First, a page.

Design is about how you’ve set things up. Most people have not designed their environment for flow. Instead, most people’s environment and life have been set up for continual distraction, which is the opposite of flow.

 Flow is something that must be designed for.

 You have to decide to live in flow. You have to commit to it. The reason flow is so commonplace in extreme sports is because extreme sports require a great deal of commitment, risk, and focus.

 If a motocross rider loses focus while trying a back flip over a 100-foot dirt jump, they could die. Therefore, the situation evokes deep flow.

 Flow comes by not over-thinking it.

 Flow comes when you just let it happen.

 For example, when I’m writing a blog post, my best writing is when I stop thinking altogether. I just let it rip.

 That’s how high performance works. You put in the preparation, then you just let your body take over.

 When it comes to morning routines, the primary purpose is to put yourself into a flow or peak state. There are some useful activities for putting yourself into flow.

 First, you want to change your environment to change your mindset. Begin visualizing and imagining your desired future. Affirm powerfully to yourself that you are going to achieve that future. Florence Shinn stated, “Faith knows it has already received and acts accordingly.”

 That’s what morning routines are all about. You put your mind into the mode of your future. You emotionally commit and connect with that future. You then be that future self.

 You act as that future-self would act.

 This is why the need for consistency needs to drop from your life.

 Instead of being consistent with who you’ve been, you want to be consistent with who you’re going to be. If you’re going to be a millionaire, you need to start acting like one now.

 Recent research studied the brains of actors with MRI machines. What they found is that, when the actors were in character, their brains showed significant change.

 In other words, acting a different role changes your brain. And this is actually what you want to do every morning in your morning routine.

 Rather than triggering the brain of your former self and addictions, you want to trigger the brain of your desired self, or character.

 Who do you want to be?

 Imagine that self.

 Feel that self.

 Assume the feeling of your wish fulfilled.

 Affirm the reality of that self.

 Know that what you want, you can have.

 Commit big.

 Invest yourself in that reality.

 Begin, right now, acting consistent with that reality.

 Enjoy the rush of flow that comes from being present and congruent.

 4.  Design your environment for clarity, recovery, and creativity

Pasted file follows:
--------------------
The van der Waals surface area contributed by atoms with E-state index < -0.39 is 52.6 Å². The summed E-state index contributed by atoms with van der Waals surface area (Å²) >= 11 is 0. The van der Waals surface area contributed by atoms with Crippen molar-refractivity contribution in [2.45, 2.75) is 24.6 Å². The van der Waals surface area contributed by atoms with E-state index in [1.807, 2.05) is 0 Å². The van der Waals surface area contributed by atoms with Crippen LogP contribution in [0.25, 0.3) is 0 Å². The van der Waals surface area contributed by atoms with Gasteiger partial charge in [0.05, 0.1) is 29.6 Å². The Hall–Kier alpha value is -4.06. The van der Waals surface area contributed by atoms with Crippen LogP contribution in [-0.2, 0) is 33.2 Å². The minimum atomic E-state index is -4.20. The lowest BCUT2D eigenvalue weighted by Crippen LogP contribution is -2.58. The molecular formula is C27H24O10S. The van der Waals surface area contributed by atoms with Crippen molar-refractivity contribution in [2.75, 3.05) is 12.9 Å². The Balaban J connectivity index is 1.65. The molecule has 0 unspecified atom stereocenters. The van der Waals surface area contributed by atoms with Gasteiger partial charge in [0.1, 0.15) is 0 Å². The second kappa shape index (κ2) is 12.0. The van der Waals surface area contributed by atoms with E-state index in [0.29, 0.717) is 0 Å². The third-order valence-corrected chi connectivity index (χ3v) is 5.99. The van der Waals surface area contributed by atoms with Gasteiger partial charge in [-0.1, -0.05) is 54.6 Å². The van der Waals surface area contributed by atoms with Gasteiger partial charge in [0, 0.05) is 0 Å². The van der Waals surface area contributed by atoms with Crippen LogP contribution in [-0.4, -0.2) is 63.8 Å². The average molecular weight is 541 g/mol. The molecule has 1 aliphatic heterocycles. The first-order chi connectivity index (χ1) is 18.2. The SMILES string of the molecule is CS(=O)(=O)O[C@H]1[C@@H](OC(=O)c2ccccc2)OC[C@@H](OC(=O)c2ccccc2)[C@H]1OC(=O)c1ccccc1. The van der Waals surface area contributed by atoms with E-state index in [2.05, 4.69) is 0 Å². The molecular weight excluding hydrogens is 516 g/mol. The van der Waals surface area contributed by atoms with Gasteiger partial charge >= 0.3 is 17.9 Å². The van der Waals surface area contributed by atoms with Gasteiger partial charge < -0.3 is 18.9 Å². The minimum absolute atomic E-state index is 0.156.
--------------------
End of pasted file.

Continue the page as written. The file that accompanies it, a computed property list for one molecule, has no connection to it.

"A lot of people think we are creatures of habit but we're not. We are creatures of environment." - Roger Hamilton

 In order to truly upgrade your life, you can't just set goals, build morning routines, and begin acting differently.

 You need to reshape your environment.

 You need an environment that matches the future you plan to create.

 You need an environment that not only resonates with your values and vision, but also propels your values and vision.

 Most people's environment is like a rushing river, going the opposite direction of where they want to go. It takes a lot of willpower to tread upstream. It's exhausting. Instead, you want your environment to pull you in the direction you want to go.

 You want to proactively surround yourself with people who inspire you.

 How many role models do you regularly encounter?

 How many role models are you helping?

 Different environments have different purposes. You want separate environments for rest and rejuvenation, for focus and work, for meditation and clarity, and for excitement and fun.

 The more mindful you become as a person, the more you realize that you and your environment are two parts of the same whole. You cannot disconnect yourself from your environment. Therefore, you want to be mindful and intentional about your environment.

 This means that you do not contaminate recovery environments with things like cellphones. If you're going to go to the beach to relax, don't ruin that amazing opportunity by bringing your phone.

 When you change a part, you change the whole system. Don't spoil the whole barrel with one bad apple.

 5. Focus on results, not habits or processes

 "In polite conversation, most of us will say we admire successful people for their hard work, positive habits, and ironclad principles. That's not really true. It doesn't take much digging to uncover a major disconnect between what most of us say we respect and how most of the icons of our age actually behave… Keep in mind that the only thing most people really care about is the score on the board. Everything else is hype." - Forbes

 It's quite hilarious, really. Nowadays, you hear people talking about how goals and results don't matter.

 This is totally nonsense.

 It's also a lie.

Advice, Misc.DINARRECAPS8